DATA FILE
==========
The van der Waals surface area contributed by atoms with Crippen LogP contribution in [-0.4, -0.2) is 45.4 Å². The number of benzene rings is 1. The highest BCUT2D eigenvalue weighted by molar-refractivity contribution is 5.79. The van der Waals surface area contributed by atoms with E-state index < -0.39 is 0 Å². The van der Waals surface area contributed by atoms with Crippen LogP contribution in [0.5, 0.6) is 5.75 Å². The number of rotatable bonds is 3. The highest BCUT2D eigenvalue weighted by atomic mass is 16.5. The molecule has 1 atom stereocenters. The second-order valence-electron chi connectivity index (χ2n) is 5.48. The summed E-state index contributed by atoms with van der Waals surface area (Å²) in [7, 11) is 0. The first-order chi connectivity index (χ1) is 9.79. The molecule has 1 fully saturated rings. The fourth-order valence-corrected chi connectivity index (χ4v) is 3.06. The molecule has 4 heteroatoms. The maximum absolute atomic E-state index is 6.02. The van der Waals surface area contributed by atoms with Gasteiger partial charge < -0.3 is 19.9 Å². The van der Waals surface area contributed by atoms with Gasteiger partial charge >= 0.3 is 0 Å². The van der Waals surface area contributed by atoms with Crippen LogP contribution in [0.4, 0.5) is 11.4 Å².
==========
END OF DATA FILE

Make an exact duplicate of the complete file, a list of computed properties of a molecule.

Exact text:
The van der Waals surface area contributed by atoms with Crippen LogP contribution in [-0.4, -0.2) is 45.4 Å². The number of benzene rings is 1. The highest BCUT2D eigenvalue weighted by molar-refractivity contribution is 5.79. The van der Waals surface area contributed by atoms with E-state index < -0.39 is 0 Å². The van der Waals surface area contributed by atoms with Crippen LogP contribution in [0.5, 0.6) is 5.75 Å². The number of rotatable bonds is 3. The highest BCUT2D eigenvalue weighted by atomic mass is 16.5. The molecule has 1 atom stereocenters. The second-order valence-electron chi connectivity index (χ2n) is 5.48. The summed E-state index contributed by atoms with van der Waals surface area (Å²) in [7, 11) is 0. The first-order chi connectivity index (χ1) is 9.79. The molecule has 1 fully saturated rings. The fourth-order valence-corrected chi connectivity index (χ4v) is 3.06. The molecule has 4 heteroatoms. The maximum absolute atomic E-state index is 6.02. The van der Waals surface area contributed by atoms with Gasteiger partial charge < -0.3 is 19.9 Å². The van der Waals surface area contributed by atoms with Gasteiger partial charge >= 0.3 is 0 Å². The van der Waals surface area contributed by atoms with Crippen LogP contribution in [0.4, 0.5) is 11.4 Å².